Postcards from Slovenia #6: The Coast

Though the tourist hordes are drawn to the delights of the nearby Croatian coast with its many islands and crystal clear waters, Slovenia’s coast, though only 43km long, is definitely worth a visit. This post provides a quick tour of its highlights, which can easily be seen in 1-2 days, depending upon how much time you want to spend in each.

Izola

Slovenia coast
Izola

As we’ve already taken a look at Koper, the main city of the Slovenska obala (Slovenian coast), today we’ll start our tour in Izola, a picturesque fishing town just down the coast from Koper. Izola has many similarities with its neighbour: the name itself means ‘island’ (not the Slovenian otok but the Italian isola), and just like Koper the island was settled by the Romans and later by the Venetians. The channel which separated the island from the mainland was filled during the brief period of Napoleonic rule (1805-1813).

The town centre retains its Venetian character, its most notable feature from this period being the bell tower from the Church of St Maurus. There is a pleasant marina and beach with a designated bathing area and playground nearby. The City Park is a great place to stop for lunch whilst basking in the Istrian sunlight. I recommend the Gostilna Gušt for possibly the best pizzas on the Slovenian Coast (try the legendary Nonna Guština).

Moonlight Bay, Strunjan

Slovenia Coast
Mesečev zaliv, ‘Moonlight Bay’

If you want a secluded beach with a hippy-vibe, I highly recommend this hidden beauty spot, which can only be reached on foot. Park at the bar near the Vidin Arboretum. This is a super chilled-out place to enjoy a coffee or a beer before or after heading down the steps near Beli Križ (the White Cross) to the beach. You might see a few other bathers or kayakers, but this spot is well away from the tourist trail. The beach is pebbly and the waters crystal clear. Perfect for a romantic getaway!

Piran

Slovenian Coast
Piran

Of all Slovenia’s coastal towns, Piran retains the most of its Venetian character intact. The unspoilt winding streets and famous Tartini Square attract a lot of tourists in the summer. Only residents are allowed to drive into the old town so you will have to leave your car at one of the car parks on the outskirts and continue on foot. The highlights of Piran can easily be seen in an afternoon. Tartini Square is a great place for ice-cream, followed by a walk up to St George’s Church with it’s characteristic Venetian clock tower. Afterwards, explore the winding shaded streets. There are many boat trips on offer from the harbour, including a ferry trip to Venice!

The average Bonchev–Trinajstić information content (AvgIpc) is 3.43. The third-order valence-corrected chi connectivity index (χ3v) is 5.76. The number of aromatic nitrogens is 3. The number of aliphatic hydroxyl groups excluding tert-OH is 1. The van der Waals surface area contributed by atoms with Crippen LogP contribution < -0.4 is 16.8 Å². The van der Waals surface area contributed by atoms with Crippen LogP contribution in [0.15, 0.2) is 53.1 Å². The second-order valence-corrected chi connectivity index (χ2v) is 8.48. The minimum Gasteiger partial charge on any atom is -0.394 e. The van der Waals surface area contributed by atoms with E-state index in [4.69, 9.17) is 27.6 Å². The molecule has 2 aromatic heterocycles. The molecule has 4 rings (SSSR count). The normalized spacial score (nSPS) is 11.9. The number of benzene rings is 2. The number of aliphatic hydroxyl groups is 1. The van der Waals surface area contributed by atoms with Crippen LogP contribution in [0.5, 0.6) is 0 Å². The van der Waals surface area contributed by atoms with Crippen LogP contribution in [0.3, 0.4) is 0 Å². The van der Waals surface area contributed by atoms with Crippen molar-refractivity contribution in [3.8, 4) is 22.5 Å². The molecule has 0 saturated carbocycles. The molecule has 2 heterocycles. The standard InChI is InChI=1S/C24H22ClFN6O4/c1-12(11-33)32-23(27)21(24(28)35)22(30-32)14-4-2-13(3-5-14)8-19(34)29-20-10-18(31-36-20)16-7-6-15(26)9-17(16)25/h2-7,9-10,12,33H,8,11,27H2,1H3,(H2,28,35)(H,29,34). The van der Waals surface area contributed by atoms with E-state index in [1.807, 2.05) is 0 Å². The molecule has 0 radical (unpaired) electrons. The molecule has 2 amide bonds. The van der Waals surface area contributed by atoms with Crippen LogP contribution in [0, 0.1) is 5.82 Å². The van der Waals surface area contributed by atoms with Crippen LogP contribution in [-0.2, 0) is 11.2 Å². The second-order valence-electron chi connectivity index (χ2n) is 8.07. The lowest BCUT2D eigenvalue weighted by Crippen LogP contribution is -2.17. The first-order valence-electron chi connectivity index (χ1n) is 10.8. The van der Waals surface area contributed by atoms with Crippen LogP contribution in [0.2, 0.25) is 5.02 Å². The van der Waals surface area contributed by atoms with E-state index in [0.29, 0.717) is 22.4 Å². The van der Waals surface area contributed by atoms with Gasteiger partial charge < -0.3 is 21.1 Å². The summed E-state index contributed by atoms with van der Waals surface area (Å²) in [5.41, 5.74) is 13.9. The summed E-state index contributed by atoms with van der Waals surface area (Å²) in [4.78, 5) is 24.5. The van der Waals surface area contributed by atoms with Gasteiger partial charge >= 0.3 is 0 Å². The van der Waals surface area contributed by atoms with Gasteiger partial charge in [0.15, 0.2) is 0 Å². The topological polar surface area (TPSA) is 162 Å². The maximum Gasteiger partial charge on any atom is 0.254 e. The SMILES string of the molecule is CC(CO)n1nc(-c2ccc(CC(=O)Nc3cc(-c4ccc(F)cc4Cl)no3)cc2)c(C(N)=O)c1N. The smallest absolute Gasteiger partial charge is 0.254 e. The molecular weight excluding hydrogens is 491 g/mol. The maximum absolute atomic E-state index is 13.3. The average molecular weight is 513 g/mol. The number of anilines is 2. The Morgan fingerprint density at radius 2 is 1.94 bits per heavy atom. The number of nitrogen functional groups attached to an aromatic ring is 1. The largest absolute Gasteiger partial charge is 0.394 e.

Portorož and Sečoveljske Soline

Slovenia coast
Sečoveljske soline

The last stop on our whistlestop tour of the Slovenian Coast is Portorož, the ‘Las Vegas’ of Slovenia. An upmarket tourist resort with casinos lining the beachfront, it is picturesque if slightly tacky. Popular with gamblers and tennis players, there are many trendy spots to sip cocktails on the beach, and the fantastic Riblja Kantina Santalucia is a great choice for dinner. Here they serve a wonderful variety of fresh fish and seafood, caught daily and cooked simply.

If your budget is not an issue, then the Kempinski Palace Portorož is the grandest hotel on the coast. If you’re looking for more affordable accommodation, there are plenty of apartment options available on booking.com, airbnb etc. The best place for ice cream in Portorož is cafe Mignon.

A notable architectural feature of the town belonging to a bygone era is the seawall warehouse of the Sečoveljske Soline (Sečovelje Saltpans). Salt is still harvested in the ancient saltpans here, which now also form a nature reserve and are open to the public. This is an interesting and peaceful place to visit away from the flashy glamour of Portorož town.

I hope you enjoyed this short tour of Slovenia’s coast. Stay tuned for more Postcards from Slovenia!

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